Novartis' top scientist is stepping down after 13 years, making way for a Harvard luminary

Novartis' Mark Fishman

Mark Fishman, head of Novartis' ($NVS) $10 billion research operation, is retiring next year after 13 years at the helm, making way for an award-winning Harvard oncologist.

Fishman will reach his contractual retirement age come March, the company said, at which point he will cede the reins of the Novartis Institutes for BioMedical Research (NIBR) to Jay Bradner, a physician-scientist now at the Dana-Farber Cancer Institute and Harvard Medical School. Bradner will come aboard NIBR in January, working with Fishman to smooth his transition to president, Novartis said.

Fishman's retirement caps a tenure that saw Novartis rise to become the world's largest drugmaker by revenue, successfully developing innovative medicines for cancer, heart disease, multiple sclerosis and ophthalmics. Over the past few years, under Fishman's leadership, NIBR has played a leading role in the high-profile development of treatments that use the body's natural defenses to fight cancer, carrying out cutting-edge work in CAR-T therapies alongside the University of Pennsylvania.

"Mark has done an outstanding job leading NIBR, and he will be missed," Novartis CEO Joseph Jimenez said in a statement. "He redefined research at Novartis--recruiting top scientists and clinicians from around the world, putting patient need and disciplined science at the center of our strategy, which has filled our pipeline with new medicines."

Jay Bradner

In Bradner, Novartis has found a decorated replacement with a well-regarded track record in oncology. Since joining Dana-Farber in 2005, Bradner has co-authored more than 130 scientific articles delving into cancer gene expression, protein degradation and the role of bromodomains in tumor creation. He has also been active in the startup scene, lending his expertise to Agios Pharmaceuticals ($AGIO), Syros Pharmaceuticals and Acetylon Pharmaceuticals, among others.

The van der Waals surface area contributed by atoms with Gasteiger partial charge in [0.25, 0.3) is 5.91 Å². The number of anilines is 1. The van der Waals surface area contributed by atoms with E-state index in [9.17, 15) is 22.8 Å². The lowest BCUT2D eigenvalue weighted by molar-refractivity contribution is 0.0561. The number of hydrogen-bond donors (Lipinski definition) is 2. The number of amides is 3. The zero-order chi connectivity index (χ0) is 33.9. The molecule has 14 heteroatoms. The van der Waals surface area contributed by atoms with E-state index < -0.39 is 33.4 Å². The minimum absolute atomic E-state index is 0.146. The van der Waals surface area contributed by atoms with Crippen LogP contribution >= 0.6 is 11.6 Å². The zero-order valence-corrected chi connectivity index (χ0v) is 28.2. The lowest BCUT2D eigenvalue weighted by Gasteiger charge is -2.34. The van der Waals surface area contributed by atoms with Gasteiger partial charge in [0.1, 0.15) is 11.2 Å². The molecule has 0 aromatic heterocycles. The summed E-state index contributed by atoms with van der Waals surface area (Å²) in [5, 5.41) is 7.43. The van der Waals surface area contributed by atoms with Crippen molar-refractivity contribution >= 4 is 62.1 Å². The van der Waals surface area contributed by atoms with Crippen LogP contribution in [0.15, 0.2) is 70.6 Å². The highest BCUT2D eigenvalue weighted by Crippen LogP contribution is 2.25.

Bradner has long been a proponent of open-source drug discovery, famously sharing his lead bromodomain inhibitor with hundreds of scientists for free instead of keeping the intellectual property locked away in his lab. That approach is unlikely to fly at Novartis, but Bradner has in the past outlined how academics and Big Pharma can work in tandem to advance therapies while satisfying their respective needs.

"Drug development is a team sport," he told the Broad Institute's website in a May interview. "About once a year, our work reaches a point where we become impatient to bring an idea to patients, convinced the molecule or approach could alleviate the burden of cancer. When this happens we need to become ideal collaborators for industry. … Working together with the local biopharmaceutical community has, for me, been a very positive and respectful experience."

And now he'll get to observe those interactions from the other side of the table, moving across the river from his Boston lab to NIBR's global headquarters in Cambridge, MA, and taking charge of the company's more than 6,000 scientists and nearly $10 billion annual research budget.

- read the statement

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